Some scholars innovatively added nanomaterials to viscoelastic fluids and found that adding nanomaterials can significantly enhance the strength of the network structure (Nettesheim et al. 2008; Helgeson et al. 2010). Nanoparticles with a high specific surface area can interact with more crosslinking agents to enhance the crosslinking effect between crosslinking agents and polymers. This effect not only improves the network density but also significantly reduces the amount of crosslinking agent, which ensures the good stability of the nanocomposites at high temperatures (Pal et al. 2015; Budnyak et al. 2018). In recent years, nanomaterials have been widely used in the field of oil and gas field stimulation (Lafitte et al. 2012; Lau et al. 2016; Villada et al. 2021). At present, nano Al2O3 (Savvashe et al. 2016), TiO2 (Hurnaus and Plank 2015), ZrO2 (Tana et al. 2017), and other materials have been added into the polymer to form a hydrogel with excellent mechanical properties. Fakoya and Shah (2018) added nano-SiO2 to surfactant fracturing fluids and polymer fracturing fluids, which improved the rheological properties and temperature resistance of the fracturing fluids and changed the wettability of the rock. Crews and Huang (2008) added nanoparticles with a mass ratio of 0.12 wt.% to 0.18 wt.% to clean fracturing fluids with a surfactant molecule volume ratio of 2 wt.% and maintained an apparent viscosity of 300 mPa·s at 65°C and 100 s− 1. Regarding fluid loss prevention and sand carrying stability, the performance of nano-composite fracturing fluids is significantly improved. Luo Mingliang (2012). also used nano-modification of a fracturing fluids based on anionic surfactant fatty acid methyl ester sulfonate. Under the conditions of 70 ℃ and 170 s− 1, its apparent viscosity can reach 50 mPa·s.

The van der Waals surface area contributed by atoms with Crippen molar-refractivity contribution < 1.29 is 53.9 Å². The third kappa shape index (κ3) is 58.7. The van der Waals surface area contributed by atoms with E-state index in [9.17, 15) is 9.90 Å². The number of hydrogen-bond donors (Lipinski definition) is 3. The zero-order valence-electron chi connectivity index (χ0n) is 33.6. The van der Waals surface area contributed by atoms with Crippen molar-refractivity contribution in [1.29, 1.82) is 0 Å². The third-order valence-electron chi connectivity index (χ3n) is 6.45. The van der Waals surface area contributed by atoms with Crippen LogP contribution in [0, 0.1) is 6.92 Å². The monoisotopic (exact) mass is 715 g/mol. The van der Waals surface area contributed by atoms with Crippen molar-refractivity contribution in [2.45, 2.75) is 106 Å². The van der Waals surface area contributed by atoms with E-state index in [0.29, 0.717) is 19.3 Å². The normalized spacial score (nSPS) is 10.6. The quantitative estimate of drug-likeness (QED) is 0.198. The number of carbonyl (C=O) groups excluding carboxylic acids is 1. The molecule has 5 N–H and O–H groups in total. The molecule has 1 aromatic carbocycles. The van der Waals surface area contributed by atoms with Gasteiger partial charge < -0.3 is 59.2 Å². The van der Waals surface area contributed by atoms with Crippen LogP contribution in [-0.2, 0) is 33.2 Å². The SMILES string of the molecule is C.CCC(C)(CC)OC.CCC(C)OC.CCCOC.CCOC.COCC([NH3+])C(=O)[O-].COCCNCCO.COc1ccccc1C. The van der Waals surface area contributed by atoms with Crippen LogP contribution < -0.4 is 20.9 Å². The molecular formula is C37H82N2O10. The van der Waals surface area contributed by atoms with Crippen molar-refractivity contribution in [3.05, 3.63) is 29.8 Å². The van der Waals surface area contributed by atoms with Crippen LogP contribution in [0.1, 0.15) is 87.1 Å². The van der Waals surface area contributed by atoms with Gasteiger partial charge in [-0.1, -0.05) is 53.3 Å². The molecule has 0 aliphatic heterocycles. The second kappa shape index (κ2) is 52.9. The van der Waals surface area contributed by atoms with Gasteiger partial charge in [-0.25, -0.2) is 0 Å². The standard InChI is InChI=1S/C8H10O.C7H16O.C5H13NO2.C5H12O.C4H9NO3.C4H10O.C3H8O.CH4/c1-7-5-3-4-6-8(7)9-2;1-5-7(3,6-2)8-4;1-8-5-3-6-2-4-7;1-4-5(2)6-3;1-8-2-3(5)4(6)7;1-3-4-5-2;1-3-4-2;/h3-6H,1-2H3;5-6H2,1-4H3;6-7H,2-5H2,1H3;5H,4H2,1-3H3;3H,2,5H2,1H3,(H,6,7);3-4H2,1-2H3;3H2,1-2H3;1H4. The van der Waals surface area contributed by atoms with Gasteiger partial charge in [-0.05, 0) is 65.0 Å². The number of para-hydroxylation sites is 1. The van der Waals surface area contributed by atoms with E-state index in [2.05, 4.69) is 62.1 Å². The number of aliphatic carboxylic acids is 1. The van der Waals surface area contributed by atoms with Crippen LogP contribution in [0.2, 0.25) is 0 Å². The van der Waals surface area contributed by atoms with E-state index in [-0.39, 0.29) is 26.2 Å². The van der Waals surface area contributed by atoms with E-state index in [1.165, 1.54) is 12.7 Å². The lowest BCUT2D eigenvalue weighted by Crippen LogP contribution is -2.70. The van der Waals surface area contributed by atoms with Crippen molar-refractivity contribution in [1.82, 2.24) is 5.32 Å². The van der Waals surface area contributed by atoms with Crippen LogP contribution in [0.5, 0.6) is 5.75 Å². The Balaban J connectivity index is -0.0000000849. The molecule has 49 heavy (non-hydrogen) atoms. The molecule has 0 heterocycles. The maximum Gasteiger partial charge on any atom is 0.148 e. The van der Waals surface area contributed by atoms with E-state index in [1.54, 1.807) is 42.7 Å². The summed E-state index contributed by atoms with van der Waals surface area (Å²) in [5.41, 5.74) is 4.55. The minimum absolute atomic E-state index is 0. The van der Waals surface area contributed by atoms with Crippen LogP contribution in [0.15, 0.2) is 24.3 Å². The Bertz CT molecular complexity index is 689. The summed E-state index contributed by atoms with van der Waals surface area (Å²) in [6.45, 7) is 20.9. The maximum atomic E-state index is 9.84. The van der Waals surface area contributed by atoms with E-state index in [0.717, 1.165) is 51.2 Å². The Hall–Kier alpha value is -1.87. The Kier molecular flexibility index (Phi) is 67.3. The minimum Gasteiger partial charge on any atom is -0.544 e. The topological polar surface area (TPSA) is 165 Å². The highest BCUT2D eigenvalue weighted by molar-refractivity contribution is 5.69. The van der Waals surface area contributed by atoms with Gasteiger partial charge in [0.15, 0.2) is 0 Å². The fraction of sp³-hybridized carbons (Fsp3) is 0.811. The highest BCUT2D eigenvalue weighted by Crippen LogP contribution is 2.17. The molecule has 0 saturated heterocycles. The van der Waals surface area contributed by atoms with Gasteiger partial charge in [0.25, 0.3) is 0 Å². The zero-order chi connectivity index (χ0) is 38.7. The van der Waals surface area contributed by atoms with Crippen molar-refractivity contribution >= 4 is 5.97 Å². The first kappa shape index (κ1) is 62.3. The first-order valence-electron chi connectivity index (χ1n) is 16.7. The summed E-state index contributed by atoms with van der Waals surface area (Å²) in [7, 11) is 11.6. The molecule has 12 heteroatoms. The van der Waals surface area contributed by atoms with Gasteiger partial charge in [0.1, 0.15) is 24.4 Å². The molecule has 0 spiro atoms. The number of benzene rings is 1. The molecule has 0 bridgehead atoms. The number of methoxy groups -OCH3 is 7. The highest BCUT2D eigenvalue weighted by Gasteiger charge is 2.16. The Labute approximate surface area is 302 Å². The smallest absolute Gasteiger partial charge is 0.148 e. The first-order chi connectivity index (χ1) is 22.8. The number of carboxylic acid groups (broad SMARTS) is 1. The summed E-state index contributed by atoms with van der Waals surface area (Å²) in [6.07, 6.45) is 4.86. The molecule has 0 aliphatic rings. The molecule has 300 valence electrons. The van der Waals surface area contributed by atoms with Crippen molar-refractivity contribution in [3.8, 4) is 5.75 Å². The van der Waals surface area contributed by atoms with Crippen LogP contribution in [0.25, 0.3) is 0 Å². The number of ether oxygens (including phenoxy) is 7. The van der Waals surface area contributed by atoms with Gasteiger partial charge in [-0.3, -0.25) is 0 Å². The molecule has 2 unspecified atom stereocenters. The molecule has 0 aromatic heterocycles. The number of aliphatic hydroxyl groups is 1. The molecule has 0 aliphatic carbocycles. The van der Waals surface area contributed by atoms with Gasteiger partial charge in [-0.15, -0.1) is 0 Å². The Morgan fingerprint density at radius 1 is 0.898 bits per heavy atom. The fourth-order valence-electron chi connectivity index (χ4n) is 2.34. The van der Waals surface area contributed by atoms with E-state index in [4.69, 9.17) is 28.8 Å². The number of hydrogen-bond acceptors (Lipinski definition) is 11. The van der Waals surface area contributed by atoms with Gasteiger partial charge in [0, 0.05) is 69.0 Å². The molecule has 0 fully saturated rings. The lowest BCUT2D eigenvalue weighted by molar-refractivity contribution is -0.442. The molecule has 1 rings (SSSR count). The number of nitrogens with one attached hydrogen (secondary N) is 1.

Among many nanomaterials, we focus on cellulose nanocrystals(CNCs), which are highly crystalline rod-like nanomaterials isolated from cellulose. Compared with traditional nanomaterials, CNCs has the advantages of environmental friendly, wide source, renewable, mass production, and low cost, and also can be well matched with cellulose and its derivatives(Lu and Hsieh 2010; Moon et al. 2011; Liu et al. 2021). In addition, cellulose nanocrystals have excellent mechanical properties, such as high crystallinity (60%~90%), high elastic modulus (150 GPa), and high tensile strength (10 GPa) (Habibi et al. 2007; Iwamoto et al. 2009; Yang et al. 2021). Yang and co-workers (2013) covalently cross-linked cellulose nanocrystals and polyacrylamide to prepare two component composite hydrogels with excellent mechanical properties and recovery ability. By means of the indentation depth sensor, the contribution of CNCs skeleton to hardness and elasticity increased by 500% compared with the original PAAm hydrogel. Ahn and Song (2016) analyzed the viscoelastic characteristics of all cellulose nanocrystals and carboxymethyl cellulose (CMC-Na) suspensions and verified that cellulose nanocrystals can be well dissolved together, which provided a favorable theoretical foundation for cellulose nano fracturing fluids. However, there have been few studies on hydrogels formed by Cellulose fracturing fluids and CNCs. Inspired by the above, this paper innovatively mixed cellulose nanocrystals and cellulose to form hydrogel with high strength.
Herein, we hybridized CNCs with sodium CMC-Na to form cellulose nano fracturing fluids, analyzed the mechanism of cellulose nanocrystals and cellulose, studied the rheological properties, temperature resistance, and gel-breaking performance of nano-hybrid fracturing fluids. The present work provides a new approach to improve the properties of cellulose fracturing fluids via the use of CNCs as both cross-linker and nanofiller.